Magellan Maestro GPS: From AAA to Z

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You've just landed in an unfamiliar city after a cross-country flight. You fire up your portable GPS device for directions from the rental car parking lot to your hotel. You wait for the GPS signal to kick in. And you wait. wait some more.

Many portable GPS devices I've tested, such as Hewlett-Packard's iPAQ rx5900 Travel Companion, take their ever-lovin' time to find a GPS signal. HP's GPS/PDA often took 5 to 10 minutes to get a signal after being in Off mode.

But the Magellan Maestro 4040, which I tested recently in San Francisco and in North Carolina, is a sweet exception. Switch it on, and boom--in most cases, the portable GPS device is as ready to roll as you are. Overall, I recommend the Magellan 4040--though like every other GPS device I've tested, it has room for improvement.

What I Like

The Maestro 4040, which comes loaded with maps for the U.S., Canada, and Puerto Rico, almost always picked up a GPS signal right away and rarely lost it. The Maestro 4040's antenna is integrated into the body, too, which makes for a sleek design. And the device has a gorgeous, 4.3-inch color touch screen that's easily legible even in bright sunlight.

Whenever you create a new route, you can select the fastest time, shortest distance, or least or most use of freeways. It's also easy to re-route using a different option--changing a route calculated using "fastest time" to one using "shortest distance," for example.

For the most part, routing suggestions were good, though not as straightforward as I'd like. For example, the Maestro 4040's shortest route from my home to a movie theater across town had me on eight streets; I can get there with just five. However, this is far better than the 19 streets that HP's iPAQ Travel Companion's shortest route suggested for the same trip.

AAA TourBook travel information is integrated into the GPS device's mapping software. As you travel along a recommend route, the map displays icons for gas stations, restaurants, ATMs, coffee shops, and recommended hotels and restaurants, among other points of interest. Clicking an icon takes you to a screen with more information, such as a restaurant's address. Some points of interest include a phone number, which you can click to call if your Bluetooth-enabled cell phone is paired with the GPS device (more on that later). You can also click to automatically revise your route to include the selected point of interest.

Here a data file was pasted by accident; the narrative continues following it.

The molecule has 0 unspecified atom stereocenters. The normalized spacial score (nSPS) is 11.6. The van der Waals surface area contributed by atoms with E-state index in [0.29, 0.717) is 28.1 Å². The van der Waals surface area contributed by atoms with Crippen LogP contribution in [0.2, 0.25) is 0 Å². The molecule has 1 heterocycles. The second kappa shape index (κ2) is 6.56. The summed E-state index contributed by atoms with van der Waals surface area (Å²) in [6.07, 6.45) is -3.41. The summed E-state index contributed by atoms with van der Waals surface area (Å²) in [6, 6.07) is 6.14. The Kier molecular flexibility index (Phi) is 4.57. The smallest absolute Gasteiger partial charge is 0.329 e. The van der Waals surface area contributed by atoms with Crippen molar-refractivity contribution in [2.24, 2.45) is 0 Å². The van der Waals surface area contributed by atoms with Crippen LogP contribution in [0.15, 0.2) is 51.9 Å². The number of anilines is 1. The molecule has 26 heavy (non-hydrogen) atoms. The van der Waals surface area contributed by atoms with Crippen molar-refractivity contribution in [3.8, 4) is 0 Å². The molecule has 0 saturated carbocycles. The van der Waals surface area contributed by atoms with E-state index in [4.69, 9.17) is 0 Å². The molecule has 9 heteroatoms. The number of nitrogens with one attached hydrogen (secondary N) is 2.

What I Dislike

As I mentioned, the Maestro 4040 can be paired with a Bluetooth-enabled cell phone. Aside from clicking a phone number in the GPS's AAA TourBook data to place a call, you can use the Maestro 4040's speaker for speakerphone conversations. However, it took more than six attempts before I successfully paired my Palm Treo 650 to the Maestro 4040, and I nearly gave up. Once paired, the Treo and Maestro connected automatically.

After calculating a route, the Maestro 4040 doesn't display the directions for that route until you actually start moving. This means that to check the directions, you have to physically move a few feet. I'd much prefer to have the route shown to me right away. HP's iPAQ Travel Companion, for example, displays an animated demo of a route, and you don't have to move a muscle to see it. (Check out a video of this feature on my blog, Traveler 2.0).

As with all portable GPS devices I've tested, the Maestro 4040 provides voice prompts for its turn-by-turn directions. However, the voice also parrots back basic menu selections you make. For instance, if you select the Show Map icon, the voice says "show map." Thanks, but I don't need this level of feedback. An icon that's always displayed on the screen allows you to easily mute the audio--but that means you can't hear the voice prompts for your turns, either.

Who's It For?

If you want a GPS that's quick to locate a signal, gives you a better speaker for speakerphone conversations, and features a large, bright screen, the Magellan Maestro 4040 is a worthy option--as long as you don't mind spending $500. (You can find it online for a bit less, however.)

Travelers with only casual GPS needs would be better served by the Garmin Mobile 10, which I've seen for about $160 online. Also, bikers and walkers should look elsewhere, as the Magellan 4040 doesn't include routing options geared to those modes, as some GPS devices do.

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Contributing Editor James A. Martin offers tools, tips, and product recommendations to help you make the most of computing on the go. Martin is also author of the Traveler 2.0 blog. Sign up to have the Mobile Computing Newsletter e-mailed to you each week.
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